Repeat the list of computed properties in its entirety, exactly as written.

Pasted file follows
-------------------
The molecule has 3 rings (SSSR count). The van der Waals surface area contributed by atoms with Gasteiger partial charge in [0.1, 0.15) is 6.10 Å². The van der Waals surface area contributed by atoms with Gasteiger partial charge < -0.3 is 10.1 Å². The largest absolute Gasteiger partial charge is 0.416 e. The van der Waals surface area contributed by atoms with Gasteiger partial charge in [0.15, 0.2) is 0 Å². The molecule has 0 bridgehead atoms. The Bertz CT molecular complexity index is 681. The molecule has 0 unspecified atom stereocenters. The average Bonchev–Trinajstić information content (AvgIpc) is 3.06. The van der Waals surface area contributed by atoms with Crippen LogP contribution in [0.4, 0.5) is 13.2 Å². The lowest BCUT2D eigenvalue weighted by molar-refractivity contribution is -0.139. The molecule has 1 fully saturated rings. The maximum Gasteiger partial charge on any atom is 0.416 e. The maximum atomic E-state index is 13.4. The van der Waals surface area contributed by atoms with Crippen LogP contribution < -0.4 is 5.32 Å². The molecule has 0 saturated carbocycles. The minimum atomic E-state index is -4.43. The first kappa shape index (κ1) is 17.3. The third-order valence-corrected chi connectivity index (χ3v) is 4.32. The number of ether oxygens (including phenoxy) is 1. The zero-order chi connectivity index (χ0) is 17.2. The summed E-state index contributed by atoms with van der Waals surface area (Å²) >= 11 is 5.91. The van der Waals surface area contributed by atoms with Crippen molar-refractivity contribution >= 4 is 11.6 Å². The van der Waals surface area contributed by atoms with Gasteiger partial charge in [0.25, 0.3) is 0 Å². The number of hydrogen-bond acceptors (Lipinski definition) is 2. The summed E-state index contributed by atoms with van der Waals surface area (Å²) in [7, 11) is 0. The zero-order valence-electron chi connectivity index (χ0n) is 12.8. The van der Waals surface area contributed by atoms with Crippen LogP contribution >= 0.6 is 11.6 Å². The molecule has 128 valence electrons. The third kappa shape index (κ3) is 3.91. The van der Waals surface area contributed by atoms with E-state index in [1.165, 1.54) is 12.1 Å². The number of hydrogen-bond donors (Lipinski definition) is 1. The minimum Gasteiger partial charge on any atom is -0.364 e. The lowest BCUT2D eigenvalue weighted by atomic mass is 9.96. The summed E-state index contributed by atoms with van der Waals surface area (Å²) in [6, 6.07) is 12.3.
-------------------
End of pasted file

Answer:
The molecule has 3 rings (SSSR count). The van der Waals surface area contributed by atoms with Gasteiger partial charge in [0.1, 0.15) is 6.10 Å². The van der Waals surface area contributed by atoms with Gasteiger partial charge < -0.3 is 10.1 Å². The largest absolute Gasteiger partial charge is 0.416 e. The van der Waals surface area contributed by atoms with Gasteiger partial charge in [0.15, 0.2) is 0 Å². The molecule has 0 bridgehead atoms. The Bertz CT molecular complexity index is 681. The molecule has 0 unspecified atom stereocenters. The average Bonchev–Trinajstić information content (AvgIpc) is 3.06. The van der Waals surface area contributed by atoms with Crippen LogP contribution in [0.4, 0.5) is 13.2 Å². The lowest BCUT2D eigenvalue weighted by molar-refractivity contribution is -0.139. The molecule has 1 fully saturated rings. The maximum Gasteiger partial charge on any atom is 0.416 e. The maximum atomic E-state index is 13.4. The van der Waals surface area contributed by atoms with Crippen LogP contribution < -0.4 is 5.32 Å². The molecule has 0 saturated carbocycles. The minimum atomic E-state index is -4.43. The first kappa shape index (κ1) is 17.3. The third-order valence-corrected chi connectivity index (χ3v) is 4.32. The number of ether oxygens (including phenoxy) is 1. The zero-order chi connectivity index (χ0) is 17.2. The summed E-state index contributed by atoms with van der Waals surface area (Å²) >= 11 is 5.91. The van der Waals surface area contributed by atoms with Crippen molar-refractivity contribution >= 4 is 11.6 Å². The van der Waals surface area contributed by atoms with Gasteiger partial charge in [0.25, 0.3) is 0 Å². The number of hydrogen-bond acceptors (Lipinski definition) is 2. The summed E-state index contributed by atoms with van der Waals surface area (Å²) in [7, 11) is 0. The zero-order valence-electron chi connectivity index (χ0n) is 12.8. The van der Waals surface area contributed by atoms with Crippen LogP contribution >= 0.6 is 11.6 Å². The molecule has 128 valence electrons. The third kappa shape index (κ3) is 3.91. The van der Waals surface area contributed by atoms with E-state index in [1.165, 1.54) is 12.1 Å². The number of hydrogen-bond donors (Lipinski definition) is 1. The minimum Gasteiger partial charge on any atom is -0.364 e. The lowest BCUT2D eigenvalue weighted by atomic mass is 9.96. The summed E-state index contributed by atoms with van der Waals surface area (Å²) in [6, 6.07) is 12.3.